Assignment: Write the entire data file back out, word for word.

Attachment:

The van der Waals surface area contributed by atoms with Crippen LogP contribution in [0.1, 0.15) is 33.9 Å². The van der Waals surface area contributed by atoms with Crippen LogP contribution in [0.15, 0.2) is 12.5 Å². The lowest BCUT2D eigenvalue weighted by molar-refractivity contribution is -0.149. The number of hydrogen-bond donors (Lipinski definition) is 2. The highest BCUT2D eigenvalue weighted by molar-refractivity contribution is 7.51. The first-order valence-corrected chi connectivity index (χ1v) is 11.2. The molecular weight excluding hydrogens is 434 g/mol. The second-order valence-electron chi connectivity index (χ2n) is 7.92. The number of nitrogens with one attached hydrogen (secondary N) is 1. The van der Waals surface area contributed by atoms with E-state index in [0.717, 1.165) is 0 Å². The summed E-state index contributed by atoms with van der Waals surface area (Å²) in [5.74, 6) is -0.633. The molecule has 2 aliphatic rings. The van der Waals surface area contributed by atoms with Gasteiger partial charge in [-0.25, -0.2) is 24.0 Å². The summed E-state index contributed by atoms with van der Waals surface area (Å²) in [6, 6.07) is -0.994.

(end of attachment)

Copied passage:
The van der Waals surface area contributed by atoms with Crippen LogP contribution in [0.1, 0.15) is 33.9 Å². The van der Waals surface area contributed by atoms with Crippen LogP contribution in [0.15, 0.2) is 12.5 Å². The lowest BCUT2D eigenvalue weighted by molar-refractivity contribution is -0.149. The number of hydrogen-bond donors (Lipinski definition) is 2. The highest BCUT2D eigenvalue weighted by molar-refractivity contribution is 7.51. The first-order valence-corrected chi connectivity index (χ1v) is 11.2. The molecular weight excluding hydrogens is 434 g/mol. The second-order valence-electron chi connectivity index (χ2n) is 7.92. The number of nitrogens with one attached hydrogen (secondary N) is 1. The van der Waals surface area contributed by atoms with E-state index in [0.717, 1.165) is 0 Å². The summed E-state index contributed by atoms with van der Waals surface area (Å²) in [5.74, 6) is -0.633. The molecule has 2 aliphatic rings. The van der Waals surface area contributed by atoms with Gasteiger partial charge in [-0.25, -0.2) is 24.0 Å². The summed E-state index contributed by atoms with van der Waals surface area (Å²) in [6, 6.07) is -0.994.